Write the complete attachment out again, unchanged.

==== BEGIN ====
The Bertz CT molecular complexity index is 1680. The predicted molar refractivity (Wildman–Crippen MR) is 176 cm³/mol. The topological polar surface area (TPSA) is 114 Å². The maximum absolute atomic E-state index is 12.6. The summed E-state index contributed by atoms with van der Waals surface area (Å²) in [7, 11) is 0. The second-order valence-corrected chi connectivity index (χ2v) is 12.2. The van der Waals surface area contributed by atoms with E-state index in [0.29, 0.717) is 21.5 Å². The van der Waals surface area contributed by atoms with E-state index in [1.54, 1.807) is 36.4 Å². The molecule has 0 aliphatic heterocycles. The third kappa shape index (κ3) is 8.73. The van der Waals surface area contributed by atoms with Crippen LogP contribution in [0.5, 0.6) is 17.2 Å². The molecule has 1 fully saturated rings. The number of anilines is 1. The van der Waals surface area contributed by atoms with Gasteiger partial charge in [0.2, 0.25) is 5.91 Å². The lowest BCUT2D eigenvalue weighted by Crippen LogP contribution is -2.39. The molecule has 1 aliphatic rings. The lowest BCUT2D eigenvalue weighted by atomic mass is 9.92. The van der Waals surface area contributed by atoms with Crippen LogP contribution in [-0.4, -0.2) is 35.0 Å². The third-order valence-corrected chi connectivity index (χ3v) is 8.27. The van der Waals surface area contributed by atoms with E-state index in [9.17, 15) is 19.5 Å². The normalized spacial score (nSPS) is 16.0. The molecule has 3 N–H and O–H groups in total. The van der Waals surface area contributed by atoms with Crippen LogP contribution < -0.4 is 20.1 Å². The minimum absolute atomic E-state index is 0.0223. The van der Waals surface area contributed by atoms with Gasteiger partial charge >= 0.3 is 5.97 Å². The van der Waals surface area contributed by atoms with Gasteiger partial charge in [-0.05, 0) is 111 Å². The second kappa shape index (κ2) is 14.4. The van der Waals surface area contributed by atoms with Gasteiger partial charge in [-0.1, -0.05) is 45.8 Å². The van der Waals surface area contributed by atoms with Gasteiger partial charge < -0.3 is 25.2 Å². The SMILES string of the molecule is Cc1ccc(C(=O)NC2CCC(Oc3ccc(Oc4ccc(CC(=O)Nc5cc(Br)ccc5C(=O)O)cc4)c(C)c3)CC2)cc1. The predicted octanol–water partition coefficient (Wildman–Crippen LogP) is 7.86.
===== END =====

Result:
The Bertz CT molecular complexity index is 1680. The predicted molar refractivity (Wildman–Crippen MR) is 176 cm³/mol. The topological polar surface area (TPSA) is 114 Å². The maximum absolute atomic E-state index is 12.6. The summed E-state index contributed by atoms with van der Waals surface area (Å²) in [7, 11) is 0. The second-order valence-corrected chi connectivity index (χ2v) is 12.2. The van der Waals surface area contributed by atoms with E-state index in [0.29, 0.717) is 21.5 Å². The van der Waals surface area contributed by atoms with E-state index in [1.54, 1.807) is 36.4 Å². The molecule has 0 aliphatic heterocycles. The third kappa shape index (κ3) is 8.73. The van der Waals surface area contributed by atoms with Crippen LogP contribution in [0.5, 0.6) is 17.2 Å². The molecule has 1 fully saturated rings. The number of anilines is 1. The van der Waals surface area contributed by atoms with Gasteiger partial charge in [0.2, 0.25) is 5.91 Å². The lowest BCUT2D eigenvalue weighted by Crippen LogP contribution is -2.39. The molecule has 1 aliphatic rings. The lowest BCUT2D eigenvalue weighted by atomic mass is 9.92. The van der Waals surface area contributed by atoms with Crippen LogP contribution in [-0.4, -0.2) is 35.0 Å². The third-order valence-corrected chi connectivity index (χ3v) is 8.27. The van der Waals surface area contributed by atoms with E-state index in [9.17, 15) is 19.5 Å². The normalized spacial score (nSPS) is 16.0. The molecule has 3 N–H and O–H groups in total. The van der Waals surface area contributed by atoms with Crippen LogP contribution < -0.4 is 20.1 Å². The minimum absolute atomic E-state index is 0.0223. The van der Waals surface area contributed by atoms with Gasteiger partial charge >= 0.3 is 5.97 Å². The van der Waals surface area contributed by atoms with Gasteiger partial charge in [-0.05, 0) is 111 Å². The second kappa shape index (κ2) is 14.4. The van der Waals surface area contributed by atoms with Gasteiger partial charge in [-0.1, -0.05) is 45.8 Å². The van der Waals surface area contributed by atoms with Gasteiger partial charge < -0.3 is 25.2 Å². The SMILES string of the molecule is Cc1ccc(C(=O)NC2CCC(Oc3ccc(Oc4ccc(CC(=O)Nc5cc(Br)ccc5C(=O)O)cc4)c(C)c3)CC2)cc1. The predicted octanol–water partition coefficient (Wildman–Crippen LogP) is 7.86.